I spent last week in Vienna at Microsoft’s European Innovative Teachers Forum with representatives of the Nizhny Novgorod Institute of Educational Development (NIRO). NIRO just completed a study examining 252 students out of over 42,000 students who have been given laptops for use in the classroom in nearly 200 Russian schools through the Computers for Schools project sponsored by Volnoe Delo – in partnership with Microsoft, Intel and Asus. Computers for Schools is the largest non-governmental student-to-laptop initiative in the world.
The 252 students, in their third year in the Autozavodsky district of Nizhny Novgorod, are compared over four months with 243 students of the same age and economic background who do not use computers in the classroom. The study also examines the experience of their parents and teachers.
See video below for a few details on study findings:
Study Results: One-on-one access to computers in the classroom
Also of note – the study shows that when a student has one-on-one access to a computer in the classroom, their perception of the device shifts from a gaming tool to a learning tool. The computer is also seen as the major motivator for kids studying. You’d think that this shift might have a negative impact on whether or not they liked using the computer (if it is just for studies that they might see it as a chore) but surprisingly the kids still showed deep affection for the computer. A few psychological tests were performed to gauge these feelings. Examples of complete the sentence test:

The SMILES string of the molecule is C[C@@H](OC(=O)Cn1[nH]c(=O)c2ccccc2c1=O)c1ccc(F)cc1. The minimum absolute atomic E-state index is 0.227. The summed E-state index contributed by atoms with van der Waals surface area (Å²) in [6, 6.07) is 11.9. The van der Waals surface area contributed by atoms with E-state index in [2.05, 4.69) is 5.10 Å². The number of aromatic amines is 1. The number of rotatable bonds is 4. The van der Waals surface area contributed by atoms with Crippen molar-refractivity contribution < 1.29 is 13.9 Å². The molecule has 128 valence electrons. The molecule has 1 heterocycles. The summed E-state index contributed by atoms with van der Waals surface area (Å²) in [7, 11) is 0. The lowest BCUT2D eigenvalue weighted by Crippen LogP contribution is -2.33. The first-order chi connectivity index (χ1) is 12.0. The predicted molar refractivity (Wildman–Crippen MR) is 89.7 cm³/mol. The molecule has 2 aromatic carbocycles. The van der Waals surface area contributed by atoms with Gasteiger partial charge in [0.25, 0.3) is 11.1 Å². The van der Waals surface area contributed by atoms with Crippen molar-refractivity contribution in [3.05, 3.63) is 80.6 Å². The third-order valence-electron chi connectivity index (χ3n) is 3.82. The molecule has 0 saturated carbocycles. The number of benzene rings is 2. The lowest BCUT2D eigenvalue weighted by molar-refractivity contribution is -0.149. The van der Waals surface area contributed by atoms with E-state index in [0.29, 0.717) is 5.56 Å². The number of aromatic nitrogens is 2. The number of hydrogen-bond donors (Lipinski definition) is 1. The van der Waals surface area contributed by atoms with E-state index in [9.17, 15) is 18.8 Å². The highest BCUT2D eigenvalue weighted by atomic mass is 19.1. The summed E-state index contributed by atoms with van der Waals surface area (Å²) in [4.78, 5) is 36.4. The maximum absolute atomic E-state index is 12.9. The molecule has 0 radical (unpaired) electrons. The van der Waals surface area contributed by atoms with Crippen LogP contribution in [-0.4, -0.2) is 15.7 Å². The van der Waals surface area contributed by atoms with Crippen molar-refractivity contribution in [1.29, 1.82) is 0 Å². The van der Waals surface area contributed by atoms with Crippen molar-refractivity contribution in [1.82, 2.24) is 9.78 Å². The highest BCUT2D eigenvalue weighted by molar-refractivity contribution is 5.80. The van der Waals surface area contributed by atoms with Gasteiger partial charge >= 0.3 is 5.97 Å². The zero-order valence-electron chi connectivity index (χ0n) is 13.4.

- Computer for me is gold.
- Computer for me is my sun.
At Innovative Teachers Forum this study was a point of discussion in the larger topic – the positive impact of technology on how students learn.
Representatives from several European ministries of education, university professors, schools teachers along with Microsoft and our education partners all gathered talk about how IT changes the way the students learn by making lessons more individual, emphasizing the importance of searching for and managing information and ultimately helping students develop new skills to compete in 21st century.
There are still lots of challenges and opportunities ahead when introducing IT at schools – specifically with projects like Computers for Schools. We are currently looking at ways to extend this project to the secondary school, but for this age group, we need to develop an ownership model so students can move about with the laptop and also use it for homework. Also, I am looking forward to continuing our work with partners to provide training and support for teachers so they can fully take advantage of IT in the classroom.
Business Development Manager for Low Cost Computing Solutions
Microsoft Unlimited Potential Group – Central and Eastern Europe